1. When a user issues a COMMIT statement, LGWR puts a commit record in the redo log buffer and writes it to disk immediately, along with the transaction's redo entries. The corresponding changes to data blocks are deferred until it is more efficient to write them. This is called a fast commit mechanism. The atomic write of the redo entry containing the transaction's commit record is the single event that determines the transaction has committed. Oracle returns a success code to the committing transaction, although the data buffers have not yet been written to disk.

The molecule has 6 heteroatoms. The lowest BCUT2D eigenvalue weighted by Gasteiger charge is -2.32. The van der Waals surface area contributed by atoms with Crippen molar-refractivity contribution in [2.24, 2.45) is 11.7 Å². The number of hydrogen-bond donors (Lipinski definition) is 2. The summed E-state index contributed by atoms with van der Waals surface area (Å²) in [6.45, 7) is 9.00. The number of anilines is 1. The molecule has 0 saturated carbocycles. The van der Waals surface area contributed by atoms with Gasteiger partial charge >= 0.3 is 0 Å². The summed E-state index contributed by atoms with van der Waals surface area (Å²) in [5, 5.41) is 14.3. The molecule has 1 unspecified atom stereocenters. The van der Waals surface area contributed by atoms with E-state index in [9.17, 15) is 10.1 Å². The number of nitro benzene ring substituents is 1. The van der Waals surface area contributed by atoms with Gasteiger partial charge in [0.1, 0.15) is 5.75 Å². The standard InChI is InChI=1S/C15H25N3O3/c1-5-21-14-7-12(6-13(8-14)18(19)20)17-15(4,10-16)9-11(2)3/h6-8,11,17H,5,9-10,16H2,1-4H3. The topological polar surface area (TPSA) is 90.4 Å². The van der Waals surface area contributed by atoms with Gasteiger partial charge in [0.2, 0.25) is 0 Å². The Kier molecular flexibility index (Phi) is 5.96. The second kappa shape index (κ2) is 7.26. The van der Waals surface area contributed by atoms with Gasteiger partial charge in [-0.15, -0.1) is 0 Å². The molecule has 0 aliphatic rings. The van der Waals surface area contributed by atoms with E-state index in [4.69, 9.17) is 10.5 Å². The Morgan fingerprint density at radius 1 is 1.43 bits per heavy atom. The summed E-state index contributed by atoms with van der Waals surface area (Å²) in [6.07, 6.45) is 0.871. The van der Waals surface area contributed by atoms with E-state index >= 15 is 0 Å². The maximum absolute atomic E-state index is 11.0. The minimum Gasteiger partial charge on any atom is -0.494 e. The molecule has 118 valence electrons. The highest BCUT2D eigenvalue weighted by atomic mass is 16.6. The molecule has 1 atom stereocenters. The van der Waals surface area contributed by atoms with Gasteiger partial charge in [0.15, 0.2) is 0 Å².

In times of high activity, LGWR can write to the online redo log file using group commits. For example, assume that a user commits a transaction. LGWR must write the transaction's redo entries to disk, and as this happens, other users issue COMMIT statements. However, LGWR cannot write to the online redo log file to commit these transactions until it has completed its previous write operation. After the first transaction's entries are written to the online redo log file, the entire list of redo entries of waiting transactions (not yet committed) can be written to disk in one operation, requiring less I/O than do transaction entries handled individually. Therefore, Oracle minimizes disk I/O and maximizes performance of LGWR. If requests to commit continue at a high rate, then every write (by LGWR) from the redo log buffer can contain multiple commit records.